Tuesday 13 December 2011

Classic Longest common subsequence via Dynamic programming

Run time Profiling results of classic longest common subsequence algorithm. 

An example application of this algorithm is finding the difference of two text files. We need to find the longest common subsequence of two sequences. i.e for "bdca" and "bcbda" the longest common subsequence is of length 3 and is  "bda"
The core algorithm using dynamic programming for this is as follows

Lcs(i,j) = {      Lcs(i-1, j-1) + 1 ; if match at i & j.
               Max( Lcs(i-1, j), Lcs(i, j-1) ); if mismatch at i & j

This can be implemented recursively using a two dimensional array m x n where m, n are sequence lengths. For example, two sequences "bdca" and "bcbda" we have the matrix for the algorithm above

0 1 2 3 4

b c b d a
0 b  | 1   1   1   -1   -1 
1 d  | 1   1   1   2   -1
2 c  | -1   2   2   2   -1   
3 a  | -1   -1   -1   -1   3
So here 3 is the length of the longest common subsequence. base on the core algorithm above.
Runtime complexity is about O(mn). This particular basic program yeilds a time as show here


By analysing the recurssion tree of this particular problem there is an improvement that can be made to the runtime. The addition to the core algorithm is as follows

If Lcs(i, j) has not been calculated so far ?

    Lcs(i,j) = { 
                        Lcs(i-1, j-1) + 1 ; if match at i & j.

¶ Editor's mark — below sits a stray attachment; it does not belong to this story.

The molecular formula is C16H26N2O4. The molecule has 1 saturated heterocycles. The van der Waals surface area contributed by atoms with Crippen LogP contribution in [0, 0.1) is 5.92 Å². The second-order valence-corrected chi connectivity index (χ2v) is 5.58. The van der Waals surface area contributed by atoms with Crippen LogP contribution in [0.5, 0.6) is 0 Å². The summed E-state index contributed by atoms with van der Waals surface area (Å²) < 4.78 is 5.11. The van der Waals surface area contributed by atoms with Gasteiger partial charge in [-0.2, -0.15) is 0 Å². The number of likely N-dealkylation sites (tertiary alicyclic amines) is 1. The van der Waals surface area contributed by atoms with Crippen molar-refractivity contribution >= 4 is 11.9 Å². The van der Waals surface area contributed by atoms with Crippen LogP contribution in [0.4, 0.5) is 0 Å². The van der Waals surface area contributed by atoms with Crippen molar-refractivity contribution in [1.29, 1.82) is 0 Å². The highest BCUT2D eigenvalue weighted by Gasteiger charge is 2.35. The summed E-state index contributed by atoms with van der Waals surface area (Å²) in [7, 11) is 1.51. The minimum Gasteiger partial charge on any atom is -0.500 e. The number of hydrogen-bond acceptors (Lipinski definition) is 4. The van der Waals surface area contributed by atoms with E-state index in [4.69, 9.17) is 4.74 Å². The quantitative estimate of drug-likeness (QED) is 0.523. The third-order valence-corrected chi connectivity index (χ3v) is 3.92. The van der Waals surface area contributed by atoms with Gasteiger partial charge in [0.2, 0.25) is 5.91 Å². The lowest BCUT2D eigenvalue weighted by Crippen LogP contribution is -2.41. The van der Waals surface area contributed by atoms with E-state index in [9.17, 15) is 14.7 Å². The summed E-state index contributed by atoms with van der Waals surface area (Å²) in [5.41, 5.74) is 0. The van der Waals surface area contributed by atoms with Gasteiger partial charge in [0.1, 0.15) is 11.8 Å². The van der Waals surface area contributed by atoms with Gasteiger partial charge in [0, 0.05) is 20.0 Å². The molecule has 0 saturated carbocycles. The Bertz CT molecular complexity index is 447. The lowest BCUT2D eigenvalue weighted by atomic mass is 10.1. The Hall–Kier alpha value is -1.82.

Max( Lcs(i-1, j), Lcs(i, j-1) ); if mismatch at i & j

else return the calculated Lcs(i, j);

This small addition saves the code from going to calculate duplicate recursion trees. The time saved (~ 30 ms) is evident here

The sample recurssion tree is shown below. There are a lot of repeated duplicate tasks.

     4, 4

   3,4     4, 3

   2, 4, 4,3          3, 3   4, 2   

1, 4 2, 3 .... 2, 3   3,2 .... 3, 2 4,1
Reconstruction is based again on the algorithm. We backtrack based on the two steps of the algorithm. ie if match occurred or the Max of sub-problems.

1. We start at the right end of the tree
2. if there was a match at i & j then we take sequence[i] (= sequence[j] as in step 1 of algorithm) and go to (i-1, j-1)
3. else we can go either to (i-1, j) or (i, j-1) in the matrix. The logical thing to do is to go where there is maximum value.
4. if matrix values at  (i-1, j) or (i, j-1) are same we may have to investigate both.

The disadvantage of this approach is that, as the length of the sequences go up the memory for the matrix also goes up as m x n. One way to improve the memory is to use only two rows since we look at only those every time. But, we may need to keep track of which way we step to reconstruct the lcs sequence. 

Wednesday 7 December 2011

A take on Huffman coding algorithm. How to squeeze data. 133 bytes to 69 bytes.

Problem: Compress data in a text file using huffman encoding algorithm.
Basic approach:  
1 Read the file and build a Huffman encoding tree.
2 Get encoded bit string.
3 Decode and get the original data by walking the Huffman encoding tree.